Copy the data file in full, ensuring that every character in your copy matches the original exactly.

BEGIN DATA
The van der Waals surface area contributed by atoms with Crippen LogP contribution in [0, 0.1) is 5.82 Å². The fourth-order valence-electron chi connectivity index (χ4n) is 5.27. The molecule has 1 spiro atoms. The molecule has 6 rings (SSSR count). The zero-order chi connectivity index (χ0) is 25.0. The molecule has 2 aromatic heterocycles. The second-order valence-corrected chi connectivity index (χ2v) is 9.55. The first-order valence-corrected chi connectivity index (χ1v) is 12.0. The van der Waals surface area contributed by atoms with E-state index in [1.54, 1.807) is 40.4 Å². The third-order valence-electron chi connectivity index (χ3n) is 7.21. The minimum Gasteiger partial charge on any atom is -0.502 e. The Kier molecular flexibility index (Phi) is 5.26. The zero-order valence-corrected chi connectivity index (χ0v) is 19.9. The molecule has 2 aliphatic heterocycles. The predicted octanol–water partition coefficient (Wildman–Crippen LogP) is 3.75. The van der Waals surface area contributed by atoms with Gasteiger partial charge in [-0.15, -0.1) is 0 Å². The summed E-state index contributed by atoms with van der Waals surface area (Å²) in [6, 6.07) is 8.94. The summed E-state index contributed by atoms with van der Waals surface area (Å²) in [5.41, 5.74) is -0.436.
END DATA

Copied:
The van der Waals surface area contributed by atoms with Crippen LogP contribution in [0, 0.1) is 5.82 Å². The fourth-order valence-electron chi connectivity index (χ4n) is 5.27. The molecule has 1 spiro atoms. The molecule has 6 rings (SSSR count). The zero-order chi connectivity index (χ0) is 25.0. The molecule has 2 aromatic heterocycles. The second-order valence-corrected chi connectivity index (χ2v) is 9.55. The first-order valence-corrected chi connectivity index (χ1v) is 12.0. The van der Waals surface area contributed by atoms with E-state index in [1.54, 1.807) is 40.4 Å². The third-order valence-electron chi connectivity index (χ3n) is 7.21. The minimum Gasteiger partial charge on any atom is -0.502 e. The Kier molecular flexibility index (Phi) is 5.26. The zero-order valence-corrected chi connectivity index (χ0v) is 19.9. The molecule has 2 aliphatic heterocycles. The predicted octanol–water partition coefficient (Wildman–Crippen LogP) is 3.75. The van der Waals surface area contributed by atoms with Gasteiger partial charge in [-0.15, -0.1) is 0 Å². The summed E-state index contributed by atoms with van der Waals surface area (Å²) in [6, 6.07) is 8.94. The summed E-state index contributed by atoms with van der Waals surface area (Å²) in [5.41, 5.74) is -0.436.